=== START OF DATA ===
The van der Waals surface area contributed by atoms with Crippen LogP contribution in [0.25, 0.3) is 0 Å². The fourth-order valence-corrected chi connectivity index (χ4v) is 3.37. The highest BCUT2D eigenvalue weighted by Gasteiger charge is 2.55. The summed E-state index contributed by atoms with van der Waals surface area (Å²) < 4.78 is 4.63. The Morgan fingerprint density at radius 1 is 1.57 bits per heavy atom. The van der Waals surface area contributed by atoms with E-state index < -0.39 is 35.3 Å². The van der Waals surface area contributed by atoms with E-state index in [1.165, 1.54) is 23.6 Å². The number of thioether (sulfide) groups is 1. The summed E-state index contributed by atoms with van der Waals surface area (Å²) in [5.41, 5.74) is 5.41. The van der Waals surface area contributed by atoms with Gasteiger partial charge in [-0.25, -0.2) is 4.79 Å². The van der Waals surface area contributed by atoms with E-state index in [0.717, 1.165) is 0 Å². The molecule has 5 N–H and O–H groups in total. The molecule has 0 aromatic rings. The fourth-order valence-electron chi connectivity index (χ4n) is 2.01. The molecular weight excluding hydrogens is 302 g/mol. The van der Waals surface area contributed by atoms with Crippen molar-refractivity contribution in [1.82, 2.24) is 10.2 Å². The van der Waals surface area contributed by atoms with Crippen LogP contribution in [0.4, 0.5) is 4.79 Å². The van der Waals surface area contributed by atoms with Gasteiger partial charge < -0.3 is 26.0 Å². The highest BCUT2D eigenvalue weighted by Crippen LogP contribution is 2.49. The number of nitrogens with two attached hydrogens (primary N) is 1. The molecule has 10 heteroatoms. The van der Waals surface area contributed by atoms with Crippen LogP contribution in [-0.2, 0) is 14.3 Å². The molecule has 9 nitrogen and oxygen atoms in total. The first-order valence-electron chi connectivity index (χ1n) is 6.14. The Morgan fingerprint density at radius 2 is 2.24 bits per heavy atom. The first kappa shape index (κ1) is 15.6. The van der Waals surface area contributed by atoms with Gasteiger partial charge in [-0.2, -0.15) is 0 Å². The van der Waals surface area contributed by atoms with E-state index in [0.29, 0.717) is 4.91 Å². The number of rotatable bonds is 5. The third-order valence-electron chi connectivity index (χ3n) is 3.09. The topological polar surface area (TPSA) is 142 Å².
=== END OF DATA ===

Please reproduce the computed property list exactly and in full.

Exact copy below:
The van der Waals surface area contributed by atoms with Crippen LogP contribution in [0.25, 0.3) is 0 Å². The fourth-order valence-corrected chi connectivity index (χ4v) is 3.37. The highest BCUT2D eigenvalue weighted by Gasteiger charge is 2.55. The summed E-state index contributed by atoms with van der Waals surface area (Å²) < 4.78 is 4.63. The Morgan fingerprint density at radius 1 is 1.57 bits per heavy atom. The van der Waals surface area contributed by atoms with E-state index < -0.39 is 35.3 Å². The van der Waals surface area contributed by atoms with E-state index in [1.165, 1.54) is 23.6 Å². The number of thioether (sulfide) groups is 1. The summed E-state index contributed by atoms with van der Waals surface area (Å²) in [5.41, 5.74) is 5.41. The van der Waals surface area contributed by atoms with Gasteiger partial charge in [-0.25, -0.2) is 4.79 Å². The van der Waals surface area contributed by atoms with E-state index in [0.717, 1.165) is 0 Å². The molecule has 5 N–H and O–H groups in total. The molecule has 0 aromatic rings. The fourth-order valence-electron chi connectivity index (χ4n) is 2.01. The molecular weight excluding hydrogens is 302 g/mol. The van der Waals surface area contributed by atoms with Crippen molar-refractivity contribution in [1.82, 2.24) is 10.2 Å². The van der Waals surface area contributed by atoms with Crippen LogP contribution in [0.4, 0.5) is 4.79 Å². The van der Waals surface area contributed by atoms with Gasteiger partial charge < -0.3 is 26.0 Å². The highest BCUT2D eigenvalue weighted by Crippen LogP contribution is 2.49. The number of nitrogens with two attached hydrogens (primary N) is 1. The molecule has 10 heteroatoms. The van der Waals surface area contributed by atoms with Crippen LogP contribution in [-0.2, 0) is 14.3 Å². The molecule has 9 nitrogen and oxygen atoms in total. The first-order valence-electron chi connectivity index (χ1n) is 6.14. The Morgan fingerprint density at radius 2 is 2.24 bits per heavy atom. The first kappa shape index (κ1) is 15.6. The van der Waals surface area contributed by atoms with Gasteiger partial charge in [-0.2, -0.15) is 0 Å². The van der Waals surface area contributed by atoms with E-state index in [0.29, 0.717) is 4.91 Å². The number of rotatable bonds is 5. The third-order valence-electron chi connectivity index (χ3n) is 3.09. The topological polar surface area (TPSA) is 142 Å².